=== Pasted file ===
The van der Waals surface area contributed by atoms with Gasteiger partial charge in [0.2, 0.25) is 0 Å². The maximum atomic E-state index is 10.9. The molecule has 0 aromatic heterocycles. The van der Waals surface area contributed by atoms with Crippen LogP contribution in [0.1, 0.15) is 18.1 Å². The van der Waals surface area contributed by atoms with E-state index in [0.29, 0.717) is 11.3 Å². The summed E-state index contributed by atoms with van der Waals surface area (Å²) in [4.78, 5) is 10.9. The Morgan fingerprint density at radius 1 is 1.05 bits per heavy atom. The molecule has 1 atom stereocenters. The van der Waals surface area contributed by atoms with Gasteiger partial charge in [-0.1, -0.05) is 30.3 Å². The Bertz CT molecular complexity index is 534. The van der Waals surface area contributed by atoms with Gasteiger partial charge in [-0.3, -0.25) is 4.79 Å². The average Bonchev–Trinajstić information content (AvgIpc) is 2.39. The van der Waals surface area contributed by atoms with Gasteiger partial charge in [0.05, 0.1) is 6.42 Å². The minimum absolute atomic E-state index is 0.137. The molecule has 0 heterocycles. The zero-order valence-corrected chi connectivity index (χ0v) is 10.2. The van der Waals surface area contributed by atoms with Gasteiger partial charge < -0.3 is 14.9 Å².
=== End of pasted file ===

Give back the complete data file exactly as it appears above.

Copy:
The van der Waals surface area contributed by atoms with Gasteiger partial charge in [0.2, 0.25) is 0 Å². The maximum atomic E-state index is 10.9. The molecule has 0 aromatic heterocycles. The van der Waals surface area contributed by atoms with Crippen LogP contribution in [0.1, 0.15) is 18.1 Å². The van der Waals surface area contributed by atoms with E-state index in [0.29, 0.717) is 11.3 Å². The summed E-state index contributed by atoms with van der Waals surface area (Å²) in [4.78, 5) is 10.9. The Morgan fingerprint density at radius 1 is 1.05 bits per heavy atom. The molecule has 1 atom stereocenters. The van der Waals surface area contributed by atoms with Gasteiger partial charge in [-0.1, -0.05) is 30.3 Å². The Bertz CT molecular complexity index is 534. The van der Waals surface area contributed by atoms with Gasteiger partial charge in [-0.3, -0.25) is 4.79 Å². The average Bonchev–Trinajstić information content (AvgIpc) is 2.39. The van der Waals surface area contributed by atoms with Gasteiger partial charge in [0.05, 0.1) is 6.42 Å². The minimum absolute atomic E-state index is 0.137. The molecule has 0 heterocycles. The zero-order valence-corrected chi connectivity index (χ0v) is 10.2. The van der Waals surface area contributed by atoms with Gasteiger partial charge < -0.3 is 14.9 Å².